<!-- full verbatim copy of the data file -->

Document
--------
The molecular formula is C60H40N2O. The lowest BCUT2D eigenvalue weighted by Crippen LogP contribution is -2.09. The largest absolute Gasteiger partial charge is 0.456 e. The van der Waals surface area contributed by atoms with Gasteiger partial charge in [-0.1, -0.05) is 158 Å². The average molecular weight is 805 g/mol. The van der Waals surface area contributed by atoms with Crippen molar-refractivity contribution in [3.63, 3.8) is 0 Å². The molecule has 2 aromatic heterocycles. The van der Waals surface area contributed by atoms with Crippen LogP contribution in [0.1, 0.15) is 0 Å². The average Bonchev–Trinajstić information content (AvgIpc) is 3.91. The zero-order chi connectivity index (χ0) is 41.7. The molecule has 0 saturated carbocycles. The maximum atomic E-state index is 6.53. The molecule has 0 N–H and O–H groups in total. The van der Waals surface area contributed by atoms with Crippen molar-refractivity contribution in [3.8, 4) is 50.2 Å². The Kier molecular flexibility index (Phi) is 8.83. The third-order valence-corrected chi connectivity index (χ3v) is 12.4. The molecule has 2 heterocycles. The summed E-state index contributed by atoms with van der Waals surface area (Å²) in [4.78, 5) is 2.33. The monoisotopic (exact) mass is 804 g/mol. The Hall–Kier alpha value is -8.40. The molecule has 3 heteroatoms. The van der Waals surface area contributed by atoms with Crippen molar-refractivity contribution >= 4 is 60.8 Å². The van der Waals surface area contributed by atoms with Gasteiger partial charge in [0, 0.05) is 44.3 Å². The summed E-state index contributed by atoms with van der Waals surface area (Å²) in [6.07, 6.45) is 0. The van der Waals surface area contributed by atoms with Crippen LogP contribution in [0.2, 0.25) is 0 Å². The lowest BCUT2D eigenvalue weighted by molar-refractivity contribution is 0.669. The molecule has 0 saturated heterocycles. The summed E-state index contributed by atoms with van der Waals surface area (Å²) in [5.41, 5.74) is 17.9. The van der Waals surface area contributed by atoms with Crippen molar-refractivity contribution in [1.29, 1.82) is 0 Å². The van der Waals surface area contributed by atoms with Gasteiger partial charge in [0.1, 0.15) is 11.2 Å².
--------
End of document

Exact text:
The molecular formula is C60H40N2O. The lowest BCUT2D eigenvalue weighted by Crippen LogP contribution is -2.09. The largest absolute Gasteiger partial charge is 0.456 e. The van der Waals surface area contributed by atoms with Gasteiger partial charge in [-0.1, -0.05) is 158 Å². The average molecular weight is 805 g/mol. The van der Waals surface area contributed by atoms with Crippen molar-refractivity contribution in [3.63, 3.8) is 0 Å². The molecule has 2 aromatic heterocycles. The van der Waals surface area contributed by atoms with Crippen LogP contribution in [0.1, 0.15) is 0 Å². The average Bonchev–Trinajstić information content (AvgIpc) is 3.91. The zero-order chi connectivity index (χ0) is 41.7. The molecule has 0 saturated carbocycles. The maximum atomic E-state index is 6.53. The molecule has 0 N–H and O–H groups in total. The van der Waals surface area contributed by atoms with Crippen molar-refractivity contribution in [3.8, 4) is 50.2 Å². The Kier molecular flexibility index (Phi) is 8.83. The third-order valence-corrected chi connectivity index (χ3v) is 12.4. The molecule has 2 heterocycles. The summed E-state index contributed by atoms with van der Waals surface area (Å²) in [4.78, 5) is 2.33. The monoisotopic (exact) mass is 804 g/mol. The Hall–Kier alpha value is -8.40. The molecule has 3 heteroatoms. The van der Waals surface area contributed by atoms with Crippen molar-refractivity contribution >= 4 is 60.8 Å². The van der Waals surface area contributed by atoms with Gasteiger partial charge in [0, 0.05) is 44.3 Å². The summed E-state index contributed by atoms with van der Waals surface area (Å²) in [6.07, 6.45) is 0. The van der Waals surface area contributed by atoms with Crippen LogP contribution in [0.2, 0.25) is 0 Å². The lowest BCUT2D eigenvalue weighted by molar-refractivity contribution is 0.669. The molecule has 0 saturated heterocycles. The summed E-state index contributed by atoms with van der Waals surface area (Å²) in [5.41, 5.74) is 17.9. The van der Waals surface area contributed by atoms with Crippen molar-refractivity contribution in [1.29, 1.82) is 0 Å². The van der Waals surface area contributed by atoms with Gasteiger partial charge in [0.1, 0.15) is 11.2 Å².